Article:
America’s largest gun maker Sturm Ruger reported record sales in a second quarter earnings call but expressed its concerns over Democratic presidential nominee Hillary Clinton’s tactics to actively campaign against a “lawful commerce.”
The gun maker’s chief executive Michael Fifer was asked on Wednesday whether the politician’s campaign has spurred the rise in demand for guns. Clinton’s efforts to outlaw gun sales in the U.S. has recently led to numerous background checks.
Fifer declined that there was a link between Clinton and a growing demand. He added that the current situation cannot be traced back to the words or actions of a single politician. He did say that we live unique times when a presidential hopeful with “a real likelihood” of getting into the Oval Office publicly said that the nation’s highest court ruled wrongly in the Heller case.
In District of Columbia v Heller, the Supreme Court rejected the state’s ban on firearms arguing that it would violate the residents’ constitutional right to own a gun for self-defense. Dick Anthony Heller was a body guard who was allowed to carry a handgun at work, but was denied the same right at home.
A few months ago, Clinton said in an interview that the case was “wrongly decided.” She argued that municipalities and states should be allowed to draft “commonsense laws” to prevent unfortunate gun-related incidents from happening in America’s homes.
Fifer described Clinton’s comments as “unprecedented” and expressed his disbelief that her remarks haven’t impacted sales. Under the current administration, both Smith & Wesson and Sturm Ruger saw record demand for handguns and ammunition.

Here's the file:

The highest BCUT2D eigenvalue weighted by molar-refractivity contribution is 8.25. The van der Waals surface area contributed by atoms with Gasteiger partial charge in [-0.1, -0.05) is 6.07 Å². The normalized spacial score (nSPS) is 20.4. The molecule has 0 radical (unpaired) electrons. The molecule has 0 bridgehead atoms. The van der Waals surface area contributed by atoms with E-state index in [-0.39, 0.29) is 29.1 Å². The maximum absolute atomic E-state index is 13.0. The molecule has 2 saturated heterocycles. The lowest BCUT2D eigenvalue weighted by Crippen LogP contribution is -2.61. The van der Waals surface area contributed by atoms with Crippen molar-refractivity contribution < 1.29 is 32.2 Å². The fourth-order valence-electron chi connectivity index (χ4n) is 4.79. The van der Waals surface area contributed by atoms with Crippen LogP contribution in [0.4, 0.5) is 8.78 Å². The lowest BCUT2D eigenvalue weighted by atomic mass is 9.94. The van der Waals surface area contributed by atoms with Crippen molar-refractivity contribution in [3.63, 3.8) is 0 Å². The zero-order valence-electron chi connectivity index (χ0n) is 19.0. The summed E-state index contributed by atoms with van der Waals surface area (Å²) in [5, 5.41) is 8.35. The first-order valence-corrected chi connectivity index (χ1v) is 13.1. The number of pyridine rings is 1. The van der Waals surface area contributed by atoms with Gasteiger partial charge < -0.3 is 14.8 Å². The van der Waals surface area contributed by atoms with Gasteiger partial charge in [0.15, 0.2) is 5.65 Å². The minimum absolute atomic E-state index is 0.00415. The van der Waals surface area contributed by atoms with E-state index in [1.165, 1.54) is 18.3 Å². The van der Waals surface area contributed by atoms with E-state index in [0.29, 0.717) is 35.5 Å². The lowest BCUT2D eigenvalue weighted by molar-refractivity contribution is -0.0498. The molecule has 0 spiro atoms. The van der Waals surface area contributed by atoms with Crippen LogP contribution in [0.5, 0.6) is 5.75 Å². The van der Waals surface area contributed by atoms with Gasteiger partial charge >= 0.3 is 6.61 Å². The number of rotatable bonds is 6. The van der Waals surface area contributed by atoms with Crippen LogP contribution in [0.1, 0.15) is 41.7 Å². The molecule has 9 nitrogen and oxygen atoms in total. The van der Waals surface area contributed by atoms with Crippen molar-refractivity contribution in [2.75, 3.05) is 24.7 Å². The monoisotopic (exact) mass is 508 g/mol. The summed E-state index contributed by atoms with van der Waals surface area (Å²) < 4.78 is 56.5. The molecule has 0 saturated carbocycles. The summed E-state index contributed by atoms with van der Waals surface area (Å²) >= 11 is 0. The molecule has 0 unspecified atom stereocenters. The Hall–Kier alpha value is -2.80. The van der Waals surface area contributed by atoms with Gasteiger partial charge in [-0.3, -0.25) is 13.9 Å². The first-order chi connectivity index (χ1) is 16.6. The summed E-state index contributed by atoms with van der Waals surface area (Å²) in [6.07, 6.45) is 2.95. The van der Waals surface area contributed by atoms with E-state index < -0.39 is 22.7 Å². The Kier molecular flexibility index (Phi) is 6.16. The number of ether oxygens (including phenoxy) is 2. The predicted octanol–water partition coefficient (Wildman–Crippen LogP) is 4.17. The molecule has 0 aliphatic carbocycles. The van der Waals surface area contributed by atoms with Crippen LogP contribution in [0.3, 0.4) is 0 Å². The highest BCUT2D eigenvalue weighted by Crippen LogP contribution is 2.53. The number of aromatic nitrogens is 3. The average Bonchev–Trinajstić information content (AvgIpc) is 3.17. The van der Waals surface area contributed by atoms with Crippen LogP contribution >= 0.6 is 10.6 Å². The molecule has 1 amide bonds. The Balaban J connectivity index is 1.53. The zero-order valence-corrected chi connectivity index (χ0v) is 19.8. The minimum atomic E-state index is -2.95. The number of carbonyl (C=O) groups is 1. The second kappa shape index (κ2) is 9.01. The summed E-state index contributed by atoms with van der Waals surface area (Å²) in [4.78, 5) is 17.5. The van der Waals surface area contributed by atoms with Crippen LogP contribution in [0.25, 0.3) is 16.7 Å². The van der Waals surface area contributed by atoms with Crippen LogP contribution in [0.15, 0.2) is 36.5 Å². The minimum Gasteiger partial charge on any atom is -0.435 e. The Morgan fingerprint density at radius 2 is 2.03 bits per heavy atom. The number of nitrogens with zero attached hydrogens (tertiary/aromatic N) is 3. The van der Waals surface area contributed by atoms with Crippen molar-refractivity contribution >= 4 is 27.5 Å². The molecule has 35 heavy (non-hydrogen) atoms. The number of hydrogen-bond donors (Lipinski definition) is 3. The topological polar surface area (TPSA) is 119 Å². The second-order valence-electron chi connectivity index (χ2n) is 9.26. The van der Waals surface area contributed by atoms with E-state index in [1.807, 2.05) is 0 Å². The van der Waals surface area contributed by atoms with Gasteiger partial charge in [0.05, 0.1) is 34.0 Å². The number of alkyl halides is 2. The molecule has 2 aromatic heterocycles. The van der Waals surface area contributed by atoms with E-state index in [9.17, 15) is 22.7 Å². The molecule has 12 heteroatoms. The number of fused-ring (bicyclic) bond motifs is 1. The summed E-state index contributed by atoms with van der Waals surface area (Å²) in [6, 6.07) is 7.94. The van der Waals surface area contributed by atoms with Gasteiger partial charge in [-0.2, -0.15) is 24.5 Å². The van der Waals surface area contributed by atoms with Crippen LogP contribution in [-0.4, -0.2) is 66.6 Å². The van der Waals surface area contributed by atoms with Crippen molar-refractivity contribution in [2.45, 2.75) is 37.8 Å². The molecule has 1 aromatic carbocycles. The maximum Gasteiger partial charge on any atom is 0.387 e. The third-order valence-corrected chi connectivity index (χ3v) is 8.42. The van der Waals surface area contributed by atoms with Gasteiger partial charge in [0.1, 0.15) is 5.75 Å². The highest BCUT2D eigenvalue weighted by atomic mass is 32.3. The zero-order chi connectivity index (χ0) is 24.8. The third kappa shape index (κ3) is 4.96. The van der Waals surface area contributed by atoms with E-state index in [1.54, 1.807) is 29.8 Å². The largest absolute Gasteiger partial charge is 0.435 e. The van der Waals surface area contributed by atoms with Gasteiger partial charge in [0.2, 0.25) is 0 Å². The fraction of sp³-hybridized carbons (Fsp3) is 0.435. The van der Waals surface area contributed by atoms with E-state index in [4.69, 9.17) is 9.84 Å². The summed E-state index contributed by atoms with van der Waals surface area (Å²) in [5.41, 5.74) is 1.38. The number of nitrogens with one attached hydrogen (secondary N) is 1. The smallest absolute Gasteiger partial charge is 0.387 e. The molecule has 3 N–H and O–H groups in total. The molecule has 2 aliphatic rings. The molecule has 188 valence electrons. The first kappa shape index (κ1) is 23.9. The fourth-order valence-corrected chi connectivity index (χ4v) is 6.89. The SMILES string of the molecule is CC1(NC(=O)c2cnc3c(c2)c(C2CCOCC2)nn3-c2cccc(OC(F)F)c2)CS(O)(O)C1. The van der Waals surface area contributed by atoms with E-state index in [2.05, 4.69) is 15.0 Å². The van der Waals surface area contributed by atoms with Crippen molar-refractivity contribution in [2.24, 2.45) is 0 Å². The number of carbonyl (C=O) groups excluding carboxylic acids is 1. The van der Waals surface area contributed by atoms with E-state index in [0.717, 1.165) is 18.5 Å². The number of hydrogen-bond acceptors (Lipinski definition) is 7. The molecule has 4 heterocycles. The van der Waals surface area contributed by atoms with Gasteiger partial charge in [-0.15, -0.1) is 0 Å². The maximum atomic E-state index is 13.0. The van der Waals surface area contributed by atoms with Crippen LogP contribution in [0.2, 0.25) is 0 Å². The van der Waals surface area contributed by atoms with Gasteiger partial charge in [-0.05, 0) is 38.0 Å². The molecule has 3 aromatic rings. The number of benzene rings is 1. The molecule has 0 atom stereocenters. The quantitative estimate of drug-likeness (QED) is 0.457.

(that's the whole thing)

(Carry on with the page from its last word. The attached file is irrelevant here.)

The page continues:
Stock prices reached record highs after each mass shooting as the resulting scandals have prompted gun owners to stockpile firearms in case they get banned. In the last quarter, the gun maker’s sales were $167.9 million. This represents a 19 percent or $27 million increase from last year’s same period.
Profit in the first half of the year soared 30 percent and by the end of the second quarter Sturm Ruger raked more than $115 million in gross profit, a consistent gain from last year’s $89.9 million.
Fifer zoomed in on gun sales in the wake of the Orlando mass shooting at the Pulse gay nightclub, where 49 people were slaughtered. He said that the impact on sales couldn’t be measured. He said that distributors got some calls but demand “quickly died down.”
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